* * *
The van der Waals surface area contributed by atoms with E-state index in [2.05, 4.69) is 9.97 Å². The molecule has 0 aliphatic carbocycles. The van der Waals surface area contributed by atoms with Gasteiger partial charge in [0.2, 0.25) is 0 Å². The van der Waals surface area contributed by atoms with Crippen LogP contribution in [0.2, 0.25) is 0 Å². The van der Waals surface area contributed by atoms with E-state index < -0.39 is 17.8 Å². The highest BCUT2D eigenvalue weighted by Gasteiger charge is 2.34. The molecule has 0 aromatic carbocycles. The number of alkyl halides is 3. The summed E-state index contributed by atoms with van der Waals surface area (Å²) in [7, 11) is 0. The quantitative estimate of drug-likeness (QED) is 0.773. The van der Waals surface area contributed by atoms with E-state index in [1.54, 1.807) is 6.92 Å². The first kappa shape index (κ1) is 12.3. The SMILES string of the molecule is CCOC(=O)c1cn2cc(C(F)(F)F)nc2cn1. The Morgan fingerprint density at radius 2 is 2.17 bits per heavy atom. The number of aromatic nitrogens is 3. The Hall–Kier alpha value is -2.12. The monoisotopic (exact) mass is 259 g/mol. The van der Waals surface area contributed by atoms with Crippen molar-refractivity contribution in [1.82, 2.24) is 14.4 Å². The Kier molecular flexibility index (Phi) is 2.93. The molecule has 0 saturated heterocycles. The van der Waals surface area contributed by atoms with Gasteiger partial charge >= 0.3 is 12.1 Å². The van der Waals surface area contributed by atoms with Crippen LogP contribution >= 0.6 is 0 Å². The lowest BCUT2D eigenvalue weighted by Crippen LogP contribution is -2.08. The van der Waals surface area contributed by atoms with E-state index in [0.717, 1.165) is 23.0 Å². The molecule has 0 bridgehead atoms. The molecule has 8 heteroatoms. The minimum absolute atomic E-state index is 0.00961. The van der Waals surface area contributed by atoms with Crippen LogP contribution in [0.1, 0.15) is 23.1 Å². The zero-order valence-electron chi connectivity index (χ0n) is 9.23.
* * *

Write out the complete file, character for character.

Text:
The van der Waals surface area contributed by atoms with E-state index in [2.05, 4.69) is 9.97 Å². The molecule has 0 aliphatic carbocycles. The van der Waals surface area contributed by atoms with Gasteiger partial charge in [0.2, 0.25) is 0 Å². The van der Waals surface area contributed by atoms with Crippen LogP contribution in [0.2, 0.25) is 0 Å². The van der Waals surface area contributed by atoms with E-state index < -0.39 is 17.8 Å². The highest BCUT2D eigenvalue weighted by Gasteiger charge is 2.34. The molecule has 0 aromatic carbocycles. The number of alkyl halides is 3. The summed E-state index contributed by atoms with van der Waals surface area (Å²) in [7, 11) is 0. The quantitative estimate of drug-likeness (QED) is 0.773. The van der Waals surface area contributed by atoms with E-state index in [1.54, 1.807) is 6.92 Å². The first kappa shape index (κ1) is 12.3. The SMILES string of the molecule is CCOC(=O)c1cn2cc(C(F)(F)F)nc2cn1. The Morgan fingerprint density at radius 2 is 2.17 bits per heavy atom. The number of aromatic nitrogens is 3. The Hall–Kier alpha value is -2.12. The monoisotopic (exact) mass is 259 g/mol. The van der Waals surface area contributed by atoms with Crippen molar-refractivity contribution in [1.82, 2.24) is 14.4 Å². The Kier molecular flexibility index (Phi) is 2.93. The molecule has 0 saturated heterocycles. The van der Waals surface area contributed by atoms with Gasteiger partial charge >= 0.3 is 12.1 Å². The van der Waals surface area contributed by atoms with Crippen LogP contribution >= 0.6 is 0 Å². The lowest BCUT2D eigenvalue weighted by Crippen LogP contribution is -2.08. The van der Waals surface area contributed by atoms with E-state index in [0.717, 1.165) is 23.0 Å². The molecule has 0 bridgehead atoms. The molecule has 8 heteroatoms. The minimum absolute atomic E-state index is 0.00961. The van der Waals surface area contributed by atoms with Crippen LogP contribution in [0.1, 0.15) is 23.1 Å². The zero-order valence-electron chi connectivity index (χ0n) is 9.23.